Limpsfield Junior School

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About Limpsfield Junior School

Name Limpsfield Junior School
Ofsted Inspections
Headteacher Mrs Jemma Jeavons
Address Jenkin Avenue, Brightside, Sheffield, S9 1AN
Phone Number 01142430925
Phase Primary
Type Community school
Age Range 7-11
Religious Character Does not apply
Gender Mixed
Number of Pupils 228
Local Authority Sheffield
Highlights from Latest Inspection

What is it like to attend this school?

Supported by caring staff, leaders have created an ethos in the school where pupils thrive. They learn through a well-planned curriculum.

Adults provide support and additional resources to remove any barriers to learning. This ensures all pupils develop their knowledge across a range of different subjects. What is more, pupils know that making mistakes is an important part of learning.

Reflecting the views of others, one pupil remarked, 'Teachers help us to stick with it.'

Pupils are well behaved, work hard in class and are eager to learn. A few pupils struggle to concentrate sometimes, but adults are quick to help them to refocus.

Pupils can earn m...erit points which add up over time and lead to the presentation of certificates in award assemblies. Pupils appreciate these.

Pupils feel safe.

Bullying rarely happens. When it does, pupils know that adults will sort any problems out quickly. Pupils and staff have strong relationships and pupils know they can turn to an adult if they are concerned.

Pupils understand the importance of being healthy and like to use the school running track to help them keep fit.

What does the school do well and what does it need to do better?

Reading has a high priority in school. Pupils have regular opportunities to develop their reading skills and use these across all subjects.

Phonics is taught in small, incremental steps to any pupil in need of extra support. The headteacher has compiled a recommended selection of books, prominently displayed outside his office. Books are regularly added to this set.

Pupils are eager to read these. Pupils discussed their favourite authors, which include Michael Morpurgo.

Since the last inspection, leaders have continued to develop the curriculum.

They have thought carefully about what pupils learn in each subject. Teachers make good links between subjects. For example, Year 4 pupils were using their mathematical knowledge of the nets of shapes within the design and technology curriculum.

A short time is set aside each morning, so teachers can go over any aspect of work which pupils may not have understood the previous day. Pupils both recall and use knowledge gained in previous years. For example, Year 6 pupils spoke to an inspector about aspects of food and hygiene they learned in Year 3.

This knowledge is being built on in their current learning as they prepare a meal using typical ingredients, rationed in the 1940s.

Pupils visit a range of places to bring their learning alive. As part of a history topic, pupils visited Conisborough Castle.

Pupils discussed how this made learning memorable. In English and mathematics, teachers check what pupils know effectively. In some foundation subjects this is less well established.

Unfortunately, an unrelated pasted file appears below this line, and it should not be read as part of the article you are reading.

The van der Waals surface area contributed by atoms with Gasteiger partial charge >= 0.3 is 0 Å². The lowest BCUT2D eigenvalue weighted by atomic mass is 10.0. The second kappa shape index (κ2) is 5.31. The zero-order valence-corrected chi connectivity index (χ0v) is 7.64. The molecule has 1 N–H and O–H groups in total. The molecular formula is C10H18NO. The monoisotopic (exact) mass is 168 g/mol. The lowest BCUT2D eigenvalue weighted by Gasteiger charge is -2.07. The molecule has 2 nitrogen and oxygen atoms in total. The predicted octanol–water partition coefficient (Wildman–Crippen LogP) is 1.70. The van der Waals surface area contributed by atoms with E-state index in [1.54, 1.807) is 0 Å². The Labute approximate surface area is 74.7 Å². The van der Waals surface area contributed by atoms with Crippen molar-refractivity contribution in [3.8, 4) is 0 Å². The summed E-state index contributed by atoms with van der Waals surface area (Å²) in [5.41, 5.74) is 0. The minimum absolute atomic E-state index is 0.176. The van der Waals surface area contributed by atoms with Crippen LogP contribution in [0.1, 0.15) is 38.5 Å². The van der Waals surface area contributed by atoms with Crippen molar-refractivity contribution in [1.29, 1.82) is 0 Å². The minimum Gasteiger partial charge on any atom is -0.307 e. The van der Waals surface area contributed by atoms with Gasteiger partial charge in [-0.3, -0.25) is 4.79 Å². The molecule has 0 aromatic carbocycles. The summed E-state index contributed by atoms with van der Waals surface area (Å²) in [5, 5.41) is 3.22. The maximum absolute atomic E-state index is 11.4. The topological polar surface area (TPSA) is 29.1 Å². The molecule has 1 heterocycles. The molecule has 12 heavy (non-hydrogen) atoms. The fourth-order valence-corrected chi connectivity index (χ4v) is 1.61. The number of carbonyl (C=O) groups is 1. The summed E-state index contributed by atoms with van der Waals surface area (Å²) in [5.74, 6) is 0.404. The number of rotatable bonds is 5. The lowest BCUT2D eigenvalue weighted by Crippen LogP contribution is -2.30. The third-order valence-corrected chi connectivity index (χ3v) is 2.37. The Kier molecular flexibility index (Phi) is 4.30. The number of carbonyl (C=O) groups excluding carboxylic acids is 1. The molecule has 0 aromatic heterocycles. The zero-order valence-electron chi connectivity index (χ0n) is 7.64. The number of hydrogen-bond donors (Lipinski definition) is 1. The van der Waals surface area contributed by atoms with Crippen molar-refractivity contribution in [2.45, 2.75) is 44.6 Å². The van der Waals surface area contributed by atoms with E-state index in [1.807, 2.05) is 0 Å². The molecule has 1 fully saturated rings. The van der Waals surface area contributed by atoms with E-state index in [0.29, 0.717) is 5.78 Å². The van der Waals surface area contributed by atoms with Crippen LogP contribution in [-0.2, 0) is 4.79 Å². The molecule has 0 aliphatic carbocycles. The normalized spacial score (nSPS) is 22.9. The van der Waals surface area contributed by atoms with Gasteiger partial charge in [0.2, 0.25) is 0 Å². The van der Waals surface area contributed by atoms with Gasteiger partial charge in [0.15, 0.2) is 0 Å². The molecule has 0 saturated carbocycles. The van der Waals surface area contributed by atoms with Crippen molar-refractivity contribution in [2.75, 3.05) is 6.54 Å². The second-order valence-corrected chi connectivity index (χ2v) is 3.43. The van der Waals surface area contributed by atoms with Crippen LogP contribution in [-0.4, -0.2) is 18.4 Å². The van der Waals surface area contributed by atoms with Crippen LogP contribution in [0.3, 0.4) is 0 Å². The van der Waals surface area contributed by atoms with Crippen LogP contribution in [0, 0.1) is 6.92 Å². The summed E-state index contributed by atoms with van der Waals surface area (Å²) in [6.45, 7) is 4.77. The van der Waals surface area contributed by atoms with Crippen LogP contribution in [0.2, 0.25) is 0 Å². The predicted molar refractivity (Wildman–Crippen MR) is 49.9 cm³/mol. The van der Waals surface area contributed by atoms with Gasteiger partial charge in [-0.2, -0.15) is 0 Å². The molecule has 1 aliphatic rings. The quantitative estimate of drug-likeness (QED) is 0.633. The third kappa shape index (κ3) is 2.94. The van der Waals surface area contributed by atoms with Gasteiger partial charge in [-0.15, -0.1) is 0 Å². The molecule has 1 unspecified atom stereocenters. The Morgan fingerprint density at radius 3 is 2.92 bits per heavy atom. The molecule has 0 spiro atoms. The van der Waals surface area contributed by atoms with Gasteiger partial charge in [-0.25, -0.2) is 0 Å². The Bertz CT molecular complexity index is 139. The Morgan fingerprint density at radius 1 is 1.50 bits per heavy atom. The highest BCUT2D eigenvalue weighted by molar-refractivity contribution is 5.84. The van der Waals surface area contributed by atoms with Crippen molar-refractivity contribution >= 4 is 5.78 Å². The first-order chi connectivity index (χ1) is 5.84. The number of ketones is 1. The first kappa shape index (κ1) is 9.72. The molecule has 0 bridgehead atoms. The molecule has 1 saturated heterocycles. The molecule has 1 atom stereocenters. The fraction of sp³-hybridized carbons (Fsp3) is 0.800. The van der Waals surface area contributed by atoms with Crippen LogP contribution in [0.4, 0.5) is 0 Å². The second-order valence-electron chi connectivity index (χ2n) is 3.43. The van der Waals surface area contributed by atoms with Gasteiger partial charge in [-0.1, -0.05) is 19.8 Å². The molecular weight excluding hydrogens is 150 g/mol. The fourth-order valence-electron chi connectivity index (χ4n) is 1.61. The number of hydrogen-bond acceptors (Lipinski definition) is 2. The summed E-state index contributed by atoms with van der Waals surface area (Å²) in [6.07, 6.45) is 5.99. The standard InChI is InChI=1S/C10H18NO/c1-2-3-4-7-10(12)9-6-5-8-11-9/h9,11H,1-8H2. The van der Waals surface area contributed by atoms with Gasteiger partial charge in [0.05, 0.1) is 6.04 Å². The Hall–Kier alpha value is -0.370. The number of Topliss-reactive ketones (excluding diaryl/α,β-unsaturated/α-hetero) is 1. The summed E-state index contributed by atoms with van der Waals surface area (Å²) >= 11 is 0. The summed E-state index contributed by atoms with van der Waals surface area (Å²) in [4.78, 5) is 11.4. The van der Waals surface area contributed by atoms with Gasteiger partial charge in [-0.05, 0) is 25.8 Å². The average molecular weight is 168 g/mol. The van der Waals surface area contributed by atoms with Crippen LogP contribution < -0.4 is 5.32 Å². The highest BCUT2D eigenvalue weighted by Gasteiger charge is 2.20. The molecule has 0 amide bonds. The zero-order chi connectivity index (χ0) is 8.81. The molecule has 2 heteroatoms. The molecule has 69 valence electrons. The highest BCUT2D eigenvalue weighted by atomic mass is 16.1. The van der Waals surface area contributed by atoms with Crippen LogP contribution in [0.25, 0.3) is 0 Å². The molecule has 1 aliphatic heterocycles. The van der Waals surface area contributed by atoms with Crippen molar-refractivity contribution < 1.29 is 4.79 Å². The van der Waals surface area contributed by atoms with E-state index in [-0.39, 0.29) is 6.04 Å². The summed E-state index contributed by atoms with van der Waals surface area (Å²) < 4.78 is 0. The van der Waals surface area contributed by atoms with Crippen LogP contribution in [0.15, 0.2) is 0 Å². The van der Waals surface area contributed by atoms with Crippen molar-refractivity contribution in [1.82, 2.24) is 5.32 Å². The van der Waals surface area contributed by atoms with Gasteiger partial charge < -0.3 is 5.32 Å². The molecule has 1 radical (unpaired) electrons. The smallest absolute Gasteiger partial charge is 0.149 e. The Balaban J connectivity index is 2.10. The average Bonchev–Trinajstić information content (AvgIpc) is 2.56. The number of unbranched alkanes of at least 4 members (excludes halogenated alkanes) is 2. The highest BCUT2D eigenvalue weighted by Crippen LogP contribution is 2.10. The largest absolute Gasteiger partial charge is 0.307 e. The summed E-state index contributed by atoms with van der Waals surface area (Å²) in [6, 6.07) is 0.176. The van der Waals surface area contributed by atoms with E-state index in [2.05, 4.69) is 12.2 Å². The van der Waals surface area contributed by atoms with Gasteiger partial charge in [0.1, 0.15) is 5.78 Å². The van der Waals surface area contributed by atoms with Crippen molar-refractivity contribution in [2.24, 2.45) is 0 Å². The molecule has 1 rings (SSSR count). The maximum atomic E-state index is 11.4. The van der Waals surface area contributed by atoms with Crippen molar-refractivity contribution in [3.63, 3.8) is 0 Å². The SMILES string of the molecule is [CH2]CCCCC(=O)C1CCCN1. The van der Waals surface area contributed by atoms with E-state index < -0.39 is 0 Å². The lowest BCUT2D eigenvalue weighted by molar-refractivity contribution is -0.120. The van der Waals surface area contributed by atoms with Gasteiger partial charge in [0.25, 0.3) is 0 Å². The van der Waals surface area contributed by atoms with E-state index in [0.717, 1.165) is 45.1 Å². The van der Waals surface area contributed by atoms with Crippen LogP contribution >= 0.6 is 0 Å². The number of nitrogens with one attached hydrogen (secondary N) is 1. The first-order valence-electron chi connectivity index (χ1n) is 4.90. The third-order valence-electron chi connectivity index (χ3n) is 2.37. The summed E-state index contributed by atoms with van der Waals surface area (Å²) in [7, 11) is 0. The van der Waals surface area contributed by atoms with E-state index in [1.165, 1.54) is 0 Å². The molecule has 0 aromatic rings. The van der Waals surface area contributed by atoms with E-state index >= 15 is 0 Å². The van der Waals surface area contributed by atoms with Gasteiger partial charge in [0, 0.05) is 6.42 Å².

Pupils with special educational needs and/or disabilities (SEND) do well. Staff are trained to support pupils with SEND and, as a result, are very skilled in doing so. Teachers provide these pupils with additional and adapted resources and equip pupils with key words and concepts before lessons.

Pupils can therefore access the same curriculum as their peers.

Pupils have the opportunity to take part in outdoor and adventurous activities which help to develop their resilience. Pupils take on responsibilities within the school, including the roles of play leader and school councillor.

They have an understanding of how the country is governed. Pupils value democracy. They relate this to both the selection of the school council and those pupils responsible for distributing fruit at breaktimes.

Senior leaders have worked hard to improve the school. They have a clear vision to enable pupils to be independent learners and to develop strong character traits. Staff value the training and support they receive.

They appreciate that leaders are both considerate and supportive of their well-being and workload.

Governors know the school well and have a detailed understanding of its strengths, areas to develop and the impact of various strategies, including the school's COVID-19 recovery plan. They have the knowledge to carry out their role effectively, including the information they need in order to hold leaders to account.


The arrangements for safeguarding are effective.

All necessary checks are carried out on staff before they start work at the school. Leaders have developed a culture where safeguarding is everyone's responsibility.

Supported by regular training, staff are adept at identifying and reporting any concerns. Leaders use this information to get families the appropriate support. Staff know who to contact if they have any concerns about a colleague.

Leaders ensure that safeguarding issues weave through the curriculum. This includes helping pupils to take responsibility for their own safety. For example, pupils are taught about online safety, the dangers associated with fake news and what to do if they feel something is not right.

What does the school need to do to improve?

(Information for the school and appropriate authority)

• In some foundation subjects, assessment systems are still in varying stages of development. In some subjects, leaders do not have a clear picture of what pupils do well and what they need to improve. Leaders need to ensure that teachers check what pupils have both remembered and understood in all subjects in order to identify gaps in learning and inform subsequent teaching.

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